11-12 (2000). Article Title: The Federal Tort Claims Act in Utah: A Primer.

AuthorAuthor: Marty Banks

Utah Bar Journal

Volume 11.

11-12 (2000).

Article Title: The Federal Tort Claims Act in Utah: A Primer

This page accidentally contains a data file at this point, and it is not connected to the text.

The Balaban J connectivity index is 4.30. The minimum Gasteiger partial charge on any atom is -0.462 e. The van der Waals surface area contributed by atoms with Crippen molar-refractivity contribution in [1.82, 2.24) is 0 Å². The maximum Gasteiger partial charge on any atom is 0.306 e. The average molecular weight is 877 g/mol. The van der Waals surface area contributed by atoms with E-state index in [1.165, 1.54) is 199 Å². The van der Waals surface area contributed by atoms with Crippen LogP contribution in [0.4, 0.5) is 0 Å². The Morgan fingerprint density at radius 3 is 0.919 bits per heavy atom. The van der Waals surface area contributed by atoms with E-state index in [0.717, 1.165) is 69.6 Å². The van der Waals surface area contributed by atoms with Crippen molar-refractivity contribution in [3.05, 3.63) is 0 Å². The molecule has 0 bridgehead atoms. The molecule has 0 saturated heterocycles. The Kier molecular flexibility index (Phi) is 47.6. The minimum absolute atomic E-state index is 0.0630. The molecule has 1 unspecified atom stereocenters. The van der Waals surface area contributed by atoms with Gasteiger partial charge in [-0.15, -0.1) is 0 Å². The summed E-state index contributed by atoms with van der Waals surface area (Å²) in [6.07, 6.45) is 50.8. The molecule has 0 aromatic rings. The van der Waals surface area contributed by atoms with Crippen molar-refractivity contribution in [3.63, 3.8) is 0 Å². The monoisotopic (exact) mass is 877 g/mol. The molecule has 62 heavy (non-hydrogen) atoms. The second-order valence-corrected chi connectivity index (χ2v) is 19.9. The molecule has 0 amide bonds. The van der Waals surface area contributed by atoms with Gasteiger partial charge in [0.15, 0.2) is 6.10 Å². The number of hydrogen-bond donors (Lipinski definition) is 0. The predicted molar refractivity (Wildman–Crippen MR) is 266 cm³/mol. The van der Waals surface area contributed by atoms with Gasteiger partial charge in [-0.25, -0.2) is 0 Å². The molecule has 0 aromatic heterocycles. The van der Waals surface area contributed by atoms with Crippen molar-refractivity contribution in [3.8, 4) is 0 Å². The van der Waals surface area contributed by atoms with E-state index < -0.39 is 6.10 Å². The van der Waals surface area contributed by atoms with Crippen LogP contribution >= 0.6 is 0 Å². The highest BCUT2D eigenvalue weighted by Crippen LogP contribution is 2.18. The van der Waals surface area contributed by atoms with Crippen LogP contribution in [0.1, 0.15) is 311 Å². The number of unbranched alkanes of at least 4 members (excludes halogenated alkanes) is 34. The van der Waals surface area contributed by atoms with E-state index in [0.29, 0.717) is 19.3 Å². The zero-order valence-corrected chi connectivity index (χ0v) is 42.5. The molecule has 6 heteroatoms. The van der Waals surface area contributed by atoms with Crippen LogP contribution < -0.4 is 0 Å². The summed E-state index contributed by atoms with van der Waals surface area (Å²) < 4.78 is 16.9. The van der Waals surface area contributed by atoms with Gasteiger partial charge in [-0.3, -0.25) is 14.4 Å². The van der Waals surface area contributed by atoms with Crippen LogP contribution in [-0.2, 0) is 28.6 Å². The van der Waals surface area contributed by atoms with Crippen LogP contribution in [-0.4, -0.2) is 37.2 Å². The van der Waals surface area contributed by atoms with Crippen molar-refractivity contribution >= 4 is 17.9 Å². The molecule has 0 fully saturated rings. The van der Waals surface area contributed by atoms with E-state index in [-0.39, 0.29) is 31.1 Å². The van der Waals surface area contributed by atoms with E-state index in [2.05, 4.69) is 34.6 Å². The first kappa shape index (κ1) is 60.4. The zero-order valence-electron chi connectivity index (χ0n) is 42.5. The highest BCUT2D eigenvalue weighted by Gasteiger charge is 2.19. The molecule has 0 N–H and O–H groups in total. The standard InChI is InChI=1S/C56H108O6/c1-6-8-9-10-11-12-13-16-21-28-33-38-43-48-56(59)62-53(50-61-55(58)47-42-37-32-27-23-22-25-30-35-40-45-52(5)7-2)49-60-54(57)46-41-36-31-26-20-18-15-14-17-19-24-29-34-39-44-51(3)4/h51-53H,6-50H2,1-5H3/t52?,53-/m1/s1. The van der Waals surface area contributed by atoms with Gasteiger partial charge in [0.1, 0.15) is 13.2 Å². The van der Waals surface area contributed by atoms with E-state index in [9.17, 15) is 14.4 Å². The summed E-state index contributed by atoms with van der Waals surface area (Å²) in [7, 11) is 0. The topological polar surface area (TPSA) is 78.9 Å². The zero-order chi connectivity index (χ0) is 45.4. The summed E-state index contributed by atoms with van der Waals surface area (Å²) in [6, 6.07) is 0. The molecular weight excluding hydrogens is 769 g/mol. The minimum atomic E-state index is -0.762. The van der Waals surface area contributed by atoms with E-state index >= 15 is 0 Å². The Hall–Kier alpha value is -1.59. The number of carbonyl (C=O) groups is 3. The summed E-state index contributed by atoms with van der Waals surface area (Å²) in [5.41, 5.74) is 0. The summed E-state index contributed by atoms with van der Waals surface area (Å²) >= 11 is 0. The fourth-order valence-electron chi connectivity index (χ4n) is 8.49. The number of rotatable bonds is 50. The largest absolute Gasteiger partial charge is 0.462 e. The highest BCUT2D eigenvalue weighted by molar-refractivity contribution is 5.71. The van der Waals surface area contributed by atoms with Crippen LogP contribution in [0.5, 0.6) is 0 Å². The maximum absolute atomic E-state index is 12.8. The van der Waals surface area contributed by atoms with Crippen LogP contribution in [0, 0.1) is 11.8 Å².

November, 2000Article Title: The Federal Tort Claims Act in Utah: A PrimerAuthor: Marty BanksContact InfoArticleI. IntroductionMs. Hiker, a longtime client and novice outdoors enthusiast, fell and was seriously injured while attempting to scale a mountain peak in a wilderness area managed by the U.S. Forest Service (the "Forest Service"). The rangers who came to the aid of Ms. Hiker told her that the route she was following was for expert mountaineers only. Ms. Hiker said to them that she had not been made aware of this fact and that if she had she would never have embarked on her unpleasant adventure. Another client, Mr. Rancher, has come to you claiming that a Bureau of Land Management (the "BLM") range administrator wrongly ordered Mr. Rancher's cattle off of the public range and that as a result the value of his herd has diminished.With approximately 32.5 million acres of land being managed by various agencies of the U.S. government, nearly 60 percent of Utah's land area is under federal control.(fn1) In addition to managing a sizeable portion of land within the state, the federal government is also a major employer in Utah, having some 28,000 civilian workers.(fn2) In light of these statistics, many attorneys practicing in Utah encounter situations like those described above.Both of the clients above have potential claims against the United States under the Federal Tort Claims Act (the "FTCA"). But how does filing suit under the FTCA differ from filing suit against any other tortious actor? Actually, the differences are numerous, and missteps while wading through the procedural requirements and substantive aspects of the FTCA can be fatal to a client's claim. To properly advise clients, a working knowledge of the procedures and substance of the FTCA is essential.First, some history. Before the enactment of the FTCA in 1946, the federal government was largely immune to suit. American jurists, citing the common law canon that "the king can do no wrong," adhered to the doctrine of sovereign immunity.(fn3) Anyone wanting to sue the federal government had to petition Congress for a bill specifically authorizing his or her cause of action.(fn4) As the docket of cases awaiting congressional action grew, Congress saw fit to construct a statute authorizing private tort claims against the U.S. government.The FTCA provides for a limited waiver of sovereign immunity, allowing the public at large to seek damages for the negligence of certain federal employees or agents. Specifically, the FTCA waives sovereign immunity in claims for damages "caused by the negligent or wrongful act or omission of any employee of the Government while acting within the scope of his office or employment, under circumstances where the United States, if a private person, would be liable to the claimant in accordance with the law of the place where the act or omission occurred."(fn5)II. Procedural Requirements of the FTCAA. The ClaimThe first step in obtaining a recovery under the FTCA is the requirement of filing an administrative claim for damages with the responsible federal agency. This is a jurisdictional prerequisite, and the claim must be denied by the responsible agency before the filing of a lawsuit. The preferred and most convenient method of doing so requires Standard Form 95 to be filled out, although other written means of notification may suffice.(fn6) Form 95 can be obtained on-line from the U.S. Department of Justice or upon request from the particular federal agency.(fn7) If a claim is made other than on the standard form, practitioners should be aware that the claim must be for a sum certain.Determining the correct federal agency to file with should be a fairly simple exercise. But if this task proves difficult, take note that a federal agency receiving a claim not attributable to its actions has a duty to transfer that claim to the appropriate agency.(fn8) If the agency receiving the claim fails to make a prompt transfer to the correct agency, resulting in the expiration of the two-year statute of limitations, the claim will be considered as having been constructively filed.(fn9) However, if the filing deadline is imminent, extra care should be used to file with the correct agency. A recent Tenth Circuit decision held that last-minute claims presented to the wrong agency may be barred.(fn10)B. The TimingThe administrative claim must be filed within two years of the accrual of the claim.(fn11) The date of accrual is determined by federal law, and the statute of limitations begins to run when the claimant learns of his or her injury and its cause.(fn12) Upon receipt, the agency has six months to either settle or deny the administrative...

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